Yeah. It definitely seemed that way.
When did you know things were going to be okay?
When bachelorette parties were back out in the audience. I never thought I’d be happy to see a bunch of drunken girls from Jersey with their inflatable penis balloons. Once I looked out and saw them, I thought that the terrorists couldn’t keep these girls down.
How do you feel about bachelorette parties in general invading a comedy show?
I love bachelorette parties. I think they’re just always about sitting there quietly and enjoying the show, and they’re never in any way interested in the attention all being on them, and they’re never just a bunch of cackling fucking hens that won’t shut up during the whole show. So, you could imagine how I feel about them.
How do you handle the situation when there’s a bachelorette party in the audience?
Normally by ignoring them as much as possible and not making it about them, because that’s really what they’re there for. And then also by feeling my insides die a little at the thought that I’m really just a glorified fucking circus puppet of some sort.
Going back to 9/11, six years afterwards, how have you noticed people’s attitudes changing?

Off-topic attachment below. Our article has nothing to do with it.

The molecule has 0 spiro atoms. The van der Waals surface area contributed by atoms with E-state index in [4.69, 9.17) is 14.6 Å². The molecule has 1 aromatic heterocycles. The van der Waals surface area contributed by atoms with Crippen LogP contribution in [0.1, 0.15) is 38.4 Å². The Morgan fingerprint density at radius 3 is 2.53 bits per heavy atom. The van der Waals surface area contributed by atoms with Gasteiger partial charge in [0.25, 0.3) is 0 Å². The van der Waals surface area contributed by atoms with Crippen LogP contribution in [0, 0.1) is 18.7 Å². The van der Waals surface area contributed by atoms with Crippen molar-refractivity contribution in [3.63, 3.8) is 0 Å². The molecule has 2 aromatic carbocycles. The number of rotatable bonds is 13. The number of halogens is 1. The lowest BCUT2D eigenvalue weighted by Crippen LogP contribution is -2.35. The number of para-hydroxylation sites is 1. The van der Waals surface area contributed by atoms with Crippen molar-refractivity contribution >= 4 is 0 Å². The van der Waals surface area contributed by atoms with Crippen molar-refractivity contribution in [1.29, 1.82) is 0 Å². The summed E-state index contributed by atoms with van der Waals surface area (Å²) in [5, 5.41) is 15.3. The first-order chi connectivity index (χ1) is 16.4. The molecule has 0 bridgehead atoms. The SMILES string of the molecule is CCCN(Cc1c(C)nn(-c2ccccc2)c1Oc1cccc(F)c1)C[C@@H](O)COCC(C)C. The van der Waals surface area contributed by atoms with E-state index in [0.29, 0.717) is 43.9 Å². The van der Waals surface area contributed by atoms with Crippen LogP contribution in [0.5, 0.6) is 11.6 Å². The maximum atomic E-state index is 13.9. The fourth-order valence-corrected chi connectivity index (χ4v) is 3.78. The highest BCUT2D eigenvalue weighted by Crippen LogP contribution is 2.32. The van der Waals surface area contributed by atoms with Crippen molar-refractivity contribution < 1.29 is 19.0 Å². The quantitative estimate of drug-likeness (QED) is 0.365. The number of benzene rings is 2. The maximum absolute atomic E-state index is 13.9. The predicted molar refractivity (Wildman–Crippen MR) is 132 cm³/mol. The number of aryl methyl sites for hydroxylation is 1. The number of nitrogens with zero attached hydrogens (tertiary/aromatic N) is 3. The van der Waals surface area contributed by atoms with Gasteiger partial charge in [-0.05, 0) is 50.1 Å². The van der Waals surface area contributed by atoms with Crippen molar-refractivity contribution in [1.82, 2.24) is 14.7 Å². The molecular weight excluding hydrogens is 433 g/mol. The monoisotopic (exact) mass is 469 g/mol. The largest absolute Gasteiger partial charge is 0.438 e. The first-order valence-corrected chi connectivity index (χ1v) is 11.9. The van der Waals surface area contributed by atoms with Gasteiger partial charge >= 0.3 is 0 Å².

Terrorism doesn’t seem as cool anymore, that’s one. I don’t know, I think everything’s sort of back to what it was. A beautiful thing about America is our collective amnesia.
What have you noticed about people’s weights changing since 9/11?
I think we were already pretty fucking bloated before 9/11. It would be nice to blame the increase on 9/11, but it’s just been a trend that I don’t think is going away anytime soon.
What do you think can be done about this?
I think AIDS seems to work pretty well for people, so maybe that’s ultimately the answer. If we can find a way to cure AIDS, then maybe just getting it for a little while would be the answer. I hate to take that drastic approach, but you gotta look at the bright side of things.
Your parents are immigrants. How is it that a child of immigrants was able to afford to go to Harvard Law?
That’s a personal question. It’s none of your fucking business.
Oh. Are you kidding around or being serious?
No, I’m kidding.
Um, well I borrowed just about everything that I spent. So, luckily I managed to stay dirt poor for years afterward.
How long did it take you to pay off your debt?
I couldn’t pay it at all for a few years, and I kept putting things off, and they gave me these deferments and postponements, and I kept hiding and running. And then I got a deal at ABC to develop a sitcom based on my being a lawyer, which was pretty ironic. And then I took that deal money and paid off the whole chunk in one shot.
Since your lawyer friends weren’t as lucky to land a deal with ABC, did you find that you paid off your debt much faster than they did?